These days, kitchen designers are increasingly turning to virtual reality (VR) and augmented reality software to create designs for commercial and corporate kitchens.
An team of designers who specialise in kitchen design understand how important it is for their clients to be able to see what a new commercial kitchen will look like when it’s completed.
Such organisations use VR design throughout the design process, from the initial consultation with the client right through to project completion. That approach enables the client to see just how the concept will turn out, and the client can work with the design team to add more details and make changes as required throughout the process.
But is VR set to take the place of traditional Building Information Modelling (BIM), and what’s the difference between them?
BIM vs. VR
For many years, BIM has been used to create a physical 3D model of the final kitchen design.
In contrast, virtual reality (VR) is more heavily involved in the design process, producing an electronic rendering of the kitchen.
VR enables many people in remote locations to collaborate on the same drawing in real-time while using a variety of different formats simultaneously. VR that’s experienced via a headset allows the user to seamlessly blend their work with someone else, possibly utilising the screen of a mobile device. That means you can still have input into the design of your new kitchen, even if you’re located in another region or country.
BIM and VR working together
There’s a place for both BIM and VR in the commercial kitchen design. VR allows the kitchen design to evolve, based on client and designer interaction. BIM enables the client to view the finished kitchen in miniature before work on fitting the kitchen begins in real-time.
BIM can be integrated with VR through the use of innovative new software. So, BIM models could be integrated with VR walk-throughs using virtual reality apps and plug-ins.
VR after project completion
So, what happens to the VR renderings once the design is approved and the construction of the new commercial kitchen starts? Does the designer’s hard work get filed away for posterity? Fortunately, VR renderings can be used for many other purposes once the design process has been completed.
Once your new commercial kitchen build is underway, the VR renderings used in the design process can be used for marketing purposes. That’s a great strategy for building owners that works to attract and keep tenants. VR images of 3D renderings can be used to provide progress updates to project stakeholders and current tenants, as well as attracting potential new ones.
For example, prior to the redesign of commercial office space in St. Louis, US, the building’s occupancy was only at 86 per cent capacity. Thanks to the use of VR in the design phase of the building remodelling project, the building’s owners were able to share the updated aesthetics and modernisation of the building by using 3D renderings.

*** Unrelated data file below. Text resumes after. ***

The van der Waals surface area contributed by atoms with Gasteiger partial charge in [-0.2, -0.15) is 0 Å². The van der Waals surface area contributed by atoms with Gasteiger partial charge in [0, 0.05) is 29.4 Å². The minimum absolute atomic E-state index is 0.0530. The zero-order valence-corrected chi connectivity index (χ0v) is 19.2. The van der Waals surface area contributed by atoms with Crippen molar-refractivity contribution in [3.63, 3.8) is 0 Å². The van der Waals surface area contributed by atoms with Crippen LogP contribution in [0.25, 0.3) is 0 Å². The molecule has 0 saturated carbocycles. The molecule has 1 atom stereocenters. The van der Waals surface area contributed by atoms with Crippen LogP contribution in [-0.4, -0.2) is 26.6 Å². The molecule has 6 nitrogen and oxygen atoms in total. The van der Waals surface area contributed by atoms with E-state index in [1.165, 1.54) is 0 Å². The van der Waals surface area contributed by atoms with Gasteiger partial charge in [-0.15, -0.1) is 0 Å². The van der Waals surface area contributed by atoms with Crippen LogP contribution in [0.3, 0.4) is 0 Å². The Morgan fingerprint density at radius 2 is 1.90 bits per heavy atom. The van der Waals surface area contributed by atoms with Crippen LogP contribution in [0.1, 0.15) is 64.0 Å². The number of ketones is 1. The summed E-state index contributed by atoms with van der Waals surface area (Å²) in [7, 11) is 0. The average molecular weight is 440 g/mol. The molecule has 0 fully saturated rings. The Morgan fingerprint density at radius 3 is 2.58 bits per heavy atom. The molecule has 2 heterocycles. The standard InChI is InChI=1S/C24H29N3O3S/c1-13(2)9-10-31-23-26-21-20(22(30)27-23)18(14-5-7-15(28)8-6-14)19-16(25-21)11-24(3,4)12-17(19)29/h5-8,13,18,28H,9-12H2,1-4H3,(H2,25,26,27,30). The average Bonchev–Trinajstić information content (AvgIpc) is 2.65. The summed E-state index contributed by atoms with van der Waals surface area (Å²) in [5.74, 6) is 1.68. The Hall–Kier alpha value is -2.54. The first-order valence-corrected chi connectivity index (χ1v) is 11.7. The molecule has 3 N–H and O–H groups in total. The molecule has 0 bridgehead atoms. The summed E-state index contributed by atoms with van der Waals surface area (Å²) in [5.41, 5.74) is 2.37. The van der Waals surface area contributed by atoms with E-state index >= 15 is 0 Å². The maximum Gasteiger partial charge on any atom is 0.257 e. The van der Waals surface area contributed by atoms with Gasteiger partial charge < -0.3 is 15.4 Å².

That resulted in the unoccupied space in the building being leased before the construction phase of the project was even completed.
Using VR to launch your new business
Another highly effective way of using VR renderings for marketing purposes is to give VR headsets to everyone attending the opening of your new restaurant or business. Consumers, local media, dignitaries, and staff can enjoy a virtual tour of the new commercial kitchen in 3D. Although using VR in that way is still to catch on, it’s a great way of bringing an entire community on-board a project.
VR renderings can also be used after the design stage of a project as training material for new employees and business openings. You can create fly-through videos from many different viewpoints, including that of a chef, server, or customer, to portray how that individual end-user will experience the new kitchen.
That can be incredibly helpful for a large-scale roll-out, as creating a virtual experience of their new workplace can give employees the unique opportunity to fully appreciate the experience of co-workers and customers, in the case of a commercial kitchen where diners can view kitchen staff at work.
Such videos allow employees to stop at each critical point of their interaction with colleagues, peers, and customers, enabling management to discuss how they want things to work in each area of the kitchen.
BIM and VR are both widely used in the commercial kitchen design process, and both play an important role. Of the two, VR is easily the more versatile of the two applications and can be used to perform many more useful functions for the client after its use as a design tool has become redundant.
BIM, on the other hand, has a relatively short shelf life once the new kitchen has been built and the new venture launched.